“There are a few things you need to know before we start,”  said the officer as he led me to the computer screen in one corner of my new room. “Everything you will need is on this screen. All you need to do is operate this mouse to point to the item you want to use. There, try it.”
There was a small roller ball set into the steel table, alongside the steel keyboard. It seemed they had thought of everything to avoid vandalism. There were no visible cables, and no obvious way of anyone being able to destroy the equipment.
I tried the ‘mouse’ tentatively, and rolled the pointer to an icon labelled ‘News’. On came a recorded TV news programme from the day before. I clicked on ‘Exit’ and tried ‘Instructions’. There was a list of things that I should do the next day.
Another icon said ‘Tuition’ but when clicked just said ‘Unavailable until 8am tomorrow.’ The last couple of icons said ‘Contact’ and ‘Emergency’. The first produced a uniformed person on a video screen, with whom I was able to converse if necessary. The second produced the same person, but quicker. 
“You have signed up for this rehabilitation programme, and there is no going back,” said the officer. 
I looked around the room. It looked almost like a bleak cheap hotel room, with a small bed, a steel chair, a small tallboy unit and a doorway leading to the tiny functional shower room. Unlike most hotel rooms though, in this room the window was high out of reach and there was a treadmill in one corner, with this steel computer desk in the other. There was a flashing red light high up in the corner, indicating the presence of an observation camera. I’d been in a much worse room than this the last time I stayed at Her Majesty’s pleasure, albeit in a shared room. This room would do nicely, and I was looking forward to my training course. It would be better to be in a room on my own so that I could study in peace.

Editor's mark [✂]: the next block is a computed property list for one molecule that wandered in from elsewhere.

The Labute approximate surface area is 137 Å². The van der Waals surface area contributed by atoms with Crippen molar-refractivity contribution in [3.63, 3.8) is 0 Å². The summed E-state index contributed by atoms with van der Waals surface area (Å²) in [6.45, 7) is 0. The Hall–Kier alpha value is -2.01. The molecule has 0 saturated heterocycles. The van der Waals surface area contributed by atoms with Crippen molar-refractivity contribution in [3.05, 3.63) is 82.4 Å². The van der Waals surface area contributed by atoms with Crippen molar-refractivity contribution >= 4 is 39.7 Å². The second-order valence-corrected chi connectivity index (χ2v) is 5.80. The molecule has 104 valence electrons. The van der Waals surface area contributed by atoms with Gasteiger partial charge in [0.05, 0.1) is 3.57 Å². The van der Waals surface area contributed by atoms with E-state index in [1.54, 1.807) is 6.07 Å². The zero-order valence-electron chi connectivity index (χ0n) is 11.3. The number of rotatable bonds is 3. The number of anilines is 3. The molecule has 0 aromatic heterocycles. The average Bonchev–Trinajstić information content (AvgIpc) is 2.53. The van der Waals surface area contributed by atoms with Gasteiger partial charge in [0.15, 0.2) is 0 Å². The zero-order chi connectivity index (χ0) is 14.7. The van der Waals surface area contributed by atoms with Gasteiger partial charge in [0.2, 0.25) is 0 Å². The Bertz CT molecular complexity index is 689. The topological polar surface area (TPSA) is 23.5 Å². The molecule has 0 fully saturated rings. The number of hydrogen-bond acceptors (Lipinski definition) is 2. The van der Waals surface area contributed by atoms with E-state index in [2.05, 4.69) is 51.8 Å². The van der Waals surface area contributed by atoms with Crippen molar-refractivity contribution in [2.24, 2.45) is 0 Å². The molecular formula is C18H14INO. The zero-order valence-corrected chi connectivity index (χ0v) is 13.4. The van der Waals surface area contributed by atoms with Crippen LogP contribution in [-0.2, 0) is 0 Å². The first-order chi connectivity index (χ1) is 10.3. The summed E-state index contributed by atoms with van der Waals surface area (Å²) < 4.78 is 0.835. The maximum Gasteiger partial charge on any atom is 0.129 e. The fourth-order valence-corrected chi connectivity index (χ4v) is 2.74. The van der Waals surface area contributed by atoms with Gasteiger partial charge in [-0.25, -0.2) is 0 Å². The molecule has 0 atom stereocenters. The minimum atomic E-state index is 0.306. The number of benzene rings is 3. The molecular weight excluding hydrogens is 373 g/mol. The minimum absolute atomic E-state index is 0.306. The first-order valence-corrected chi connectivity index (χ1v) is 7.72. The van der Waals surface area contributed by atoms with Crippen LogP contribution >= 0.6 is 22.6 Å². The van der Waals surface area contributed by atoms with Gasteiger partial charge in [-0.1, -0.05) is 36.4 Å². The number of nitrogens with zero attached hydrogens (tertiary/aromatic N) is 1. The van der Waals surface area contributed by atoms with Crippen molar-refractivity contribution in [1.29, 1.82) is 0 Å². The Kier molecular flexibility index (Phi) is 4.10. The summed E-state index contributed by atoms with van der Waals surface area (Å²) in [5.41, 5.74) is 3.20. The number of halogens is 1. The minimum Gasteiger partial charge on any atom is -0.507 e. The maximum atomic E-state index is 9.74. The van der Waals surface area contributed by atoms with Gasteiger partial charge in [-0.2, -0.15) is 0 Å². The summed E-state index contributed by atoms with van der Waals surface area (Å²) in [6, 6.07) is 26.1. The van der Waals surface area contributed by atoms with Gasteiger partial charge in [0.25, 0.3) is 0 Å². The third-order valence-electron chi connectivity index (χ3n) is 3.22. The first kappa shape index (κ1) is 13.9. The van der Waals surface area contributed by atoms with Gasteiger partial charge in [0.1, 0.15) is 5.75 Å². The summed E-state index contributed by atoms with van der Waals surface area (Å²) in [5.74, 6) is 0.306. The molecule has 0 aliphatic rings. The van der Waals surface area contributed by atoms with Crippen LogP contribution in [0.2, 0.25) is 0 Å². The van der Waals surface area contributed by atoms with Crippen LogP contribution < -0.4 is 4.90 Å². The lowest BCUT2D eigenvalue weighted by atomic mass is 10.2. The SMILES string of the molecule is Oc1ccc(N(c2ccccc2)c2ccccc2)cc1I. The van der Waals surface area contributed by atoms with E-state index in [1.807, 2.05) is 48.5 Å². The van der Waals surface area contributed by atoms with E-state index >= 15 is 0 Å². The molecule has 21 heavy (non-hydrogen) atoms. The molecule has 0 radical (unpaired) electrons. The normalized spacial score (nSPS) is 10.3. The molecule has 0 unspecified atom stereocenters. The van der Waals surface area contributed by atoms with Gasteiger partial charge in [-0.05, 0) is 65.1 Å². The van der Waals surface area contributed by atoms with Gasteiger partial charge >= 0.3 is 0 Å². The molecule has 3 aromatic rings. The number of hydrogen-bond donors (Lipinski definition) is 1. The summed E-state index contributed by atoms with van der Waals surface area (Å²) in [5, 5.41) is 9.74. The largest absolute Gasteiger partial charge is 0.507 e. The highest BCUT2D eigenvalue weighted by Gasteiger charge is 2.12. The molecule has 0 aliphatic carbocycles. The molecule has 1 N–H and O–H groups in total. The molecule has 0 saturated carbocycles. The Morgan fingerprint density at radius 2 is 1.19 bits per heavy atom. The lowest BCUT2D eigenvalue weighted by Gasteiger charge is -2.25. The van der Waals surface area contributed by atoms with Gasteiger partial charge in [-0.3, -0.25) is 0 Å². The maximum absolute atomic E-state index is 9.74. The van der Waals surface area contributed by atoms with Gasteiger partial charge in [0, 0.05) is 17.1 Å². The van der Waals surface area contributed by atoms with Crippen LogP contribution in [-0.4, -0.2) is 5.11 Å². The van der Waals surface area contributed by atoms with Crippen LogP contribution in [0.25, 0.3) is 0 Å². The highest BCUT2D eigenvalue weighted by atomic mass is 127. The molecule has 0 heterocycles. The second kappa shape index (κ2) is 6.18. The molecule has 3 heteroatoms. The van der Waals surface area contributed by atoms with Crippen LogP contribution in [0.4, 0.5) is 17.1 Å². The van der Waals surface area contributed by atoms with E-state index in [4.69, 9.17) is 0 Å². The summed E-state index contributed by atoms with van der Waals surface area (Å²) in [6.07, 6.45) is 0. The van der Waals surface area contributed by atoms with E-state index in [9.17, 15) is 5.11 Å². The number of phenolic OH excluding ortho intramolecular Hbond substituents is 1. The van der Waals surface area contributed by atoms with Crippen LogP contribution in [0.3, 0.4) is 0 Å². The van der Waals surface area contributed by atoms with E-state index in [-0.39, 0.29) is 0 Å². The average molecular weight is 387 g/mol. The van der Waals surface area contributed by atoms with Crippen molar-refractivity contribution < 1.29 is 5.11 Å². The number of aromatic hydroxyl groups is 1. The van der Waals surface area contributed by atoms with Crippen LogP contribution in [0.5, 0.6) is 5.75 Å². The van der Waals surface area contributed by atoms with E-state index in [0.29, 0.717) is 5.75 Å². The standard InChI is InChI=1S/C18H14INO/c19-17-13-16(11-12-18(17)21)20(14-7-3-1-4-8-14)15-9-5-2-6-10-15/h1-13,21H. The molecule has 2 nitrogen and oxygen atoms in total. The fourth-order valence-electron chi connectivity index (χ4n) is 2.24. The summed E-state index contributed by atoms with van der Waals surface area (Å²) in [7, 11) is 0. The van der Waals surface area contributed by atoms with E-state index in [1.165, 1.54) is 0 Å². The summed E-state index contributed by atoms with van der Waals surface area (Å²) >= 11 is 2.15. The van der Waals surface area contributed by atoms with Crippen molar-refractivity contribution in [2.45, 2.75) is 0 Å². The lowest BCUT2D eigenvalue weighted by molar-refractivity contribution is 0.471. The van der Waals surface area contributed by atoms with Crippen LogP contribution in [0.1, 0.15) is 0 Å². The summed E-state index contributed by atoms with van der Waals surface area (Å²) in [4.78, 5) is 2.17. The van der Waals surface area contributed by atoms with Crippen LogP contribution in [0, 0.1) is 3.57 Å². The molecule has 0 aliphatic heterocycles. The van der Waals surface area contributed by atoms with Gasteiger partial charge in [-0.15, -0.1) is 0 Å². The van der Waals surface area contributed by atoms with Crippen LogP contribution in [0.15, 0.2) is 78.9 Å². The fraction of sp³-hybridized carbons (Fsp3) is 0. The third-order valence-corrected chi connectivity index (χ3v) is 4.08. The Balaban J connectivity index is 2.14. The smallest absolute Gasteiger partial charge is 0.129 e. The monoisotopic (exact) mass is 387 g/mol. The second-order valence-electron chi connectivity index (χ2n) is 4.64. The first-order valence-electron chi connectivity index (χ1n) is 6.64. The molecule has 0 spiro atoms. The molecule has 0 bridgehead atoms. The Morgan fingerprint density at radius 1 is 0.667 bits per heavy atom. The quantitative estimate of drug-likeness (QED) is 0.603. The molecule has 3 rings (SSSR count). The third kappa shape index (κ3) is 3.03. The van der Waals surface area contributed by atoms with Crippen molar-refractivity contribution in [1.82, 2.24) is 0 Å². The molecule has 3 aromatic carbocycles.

I had been told that this rehabilitation programme was a new experiment brought in by the government, in an attempt to cut down the number of re-offenders. Those offenders who were imprisoned for a second time were to be put on educational courses and could be released from confinement if and when they had attained their required qualifications, when they would then be found a suitable job working under parole for the remainder of their sentence. That had sounded good to me. I had signed up readily.
“Be aware that we will be watching everything you do from now on. Your meals will be delivered to you through that hatch three times a day, and your dirty clothes and linen will be taken away, and exchanged for clean ones. However this is the last time you will have actual human contact, and you will not leave this room until your course is complete.
“In this utopian experiment, it has not actually been generally publicised that prisoners are to be kept in solitary confinement. It has been considered that you obviously had too good a time in prison last time. This time, you will have absolutely no contact with other prisoners, and will never get a visit from your relatives.”
The officer left the room. The door clanged shut behind him. I was horrified. I was now beginning to wish I had not volunteered to take part in this ‘rehabilitation programme’. I was never very good at school, so I might not even pass the exam at the end of the three year course I was on, and I was not looking forward to the next three years totally alone. I vowed then and there that I would never be returning!
Written for my Dec 11 Creative Writing homework from thefirstline.com prompt.